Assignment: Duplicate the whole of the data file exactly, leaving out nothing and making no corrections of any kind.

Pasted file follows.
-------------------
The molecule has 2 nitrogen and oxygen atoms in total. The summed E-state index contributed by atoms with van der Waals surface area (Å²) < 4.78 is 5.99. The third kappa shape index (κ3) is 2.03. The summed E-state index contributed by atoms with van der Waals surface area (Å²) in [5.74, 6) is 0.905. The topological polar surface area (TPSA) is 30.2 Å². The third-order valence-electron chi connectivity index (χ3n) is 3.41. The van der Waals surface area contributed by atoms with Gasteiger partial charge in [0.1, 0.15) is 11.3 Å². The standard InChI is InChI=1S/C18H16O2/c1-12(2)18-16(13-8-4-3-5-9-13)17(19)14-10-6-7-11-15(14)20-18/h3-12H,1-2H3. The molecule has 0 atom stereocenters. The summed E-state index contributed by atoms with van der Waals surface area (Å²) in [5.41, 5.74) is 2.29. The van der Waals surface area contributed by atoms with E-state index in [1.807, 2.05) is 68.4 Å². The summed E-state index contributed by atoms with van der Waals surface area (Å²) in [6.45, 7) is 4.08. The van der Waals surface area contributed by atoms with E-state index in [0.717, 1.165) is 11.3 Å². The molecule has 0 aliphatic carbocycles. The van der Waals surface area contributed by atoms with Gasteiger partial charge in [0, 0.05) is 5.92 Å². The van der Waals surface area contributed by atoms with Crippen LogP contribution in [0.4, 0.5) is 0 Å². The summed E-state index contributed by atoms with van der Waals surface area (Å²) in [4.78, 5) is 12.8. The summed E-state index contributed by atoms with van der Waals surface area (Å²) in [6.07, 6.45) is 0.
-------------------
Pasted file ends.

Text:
The molecule has 2 nitrogen and oxygen atoms in total. The summed E-state index contributed by atoms with van der Waals surface area (Å²) < 4.78 is 5.99. The third kappa shape index (κ3) is 2.03. The summed E-state index contributed by atoms with van der Waals surface area (Å²) in [5.74, 6) is 0.905. The topological polar surface area (TPSA) is 30.2 Å². The third-order valence-electron chi connectivity index (χ3n) is 3.41. The van der Waals surface area contributed by atoms with Gasteiger partial charge in [0.1, 0.15) is 11.3 Å². The standard InChI is InChI=1S/C18H16O2/c1-12(2)18-16(13-8-4-3-5-9-13)17(19)14-10-6-7-11-15(14)20-18/h3-12H,1-2H3. The molecule has 0 atom stereocenters. The summed E-state index contributed by atoms with van der Waals surface area (Å²) in [5.41, 5.74) is 2.29. The van der Waals surface area contributed by atoms with E-state index in [1.807, 2.05) is 68.4 Å². The summed E-state index contributed by atoms with van der Waals surface area (Å²) in [6.45, 7) is 4.08. The van der Waals surface area contributed by atoms with E-state index in [0.717, 1.165) is 11.3 Å². The molecule has 0 aliphatic carbocycles. The van der Waals surface area contributed by atoms with Gasteiger partial charge in [0, 0.05) is 5.92 Å². The van der Waals surface area contributed by atoms with Crippen LogP contribution in [0.4, 0.5) is 0 Å². The summed E-state index contributed by atoms with van der Waals surface area (Å²) in [4.78, 5) is 12.8. The summed E-state index contributed by atoms with van der Waals surface area (Å²) in [6.07, 6.45) is 0.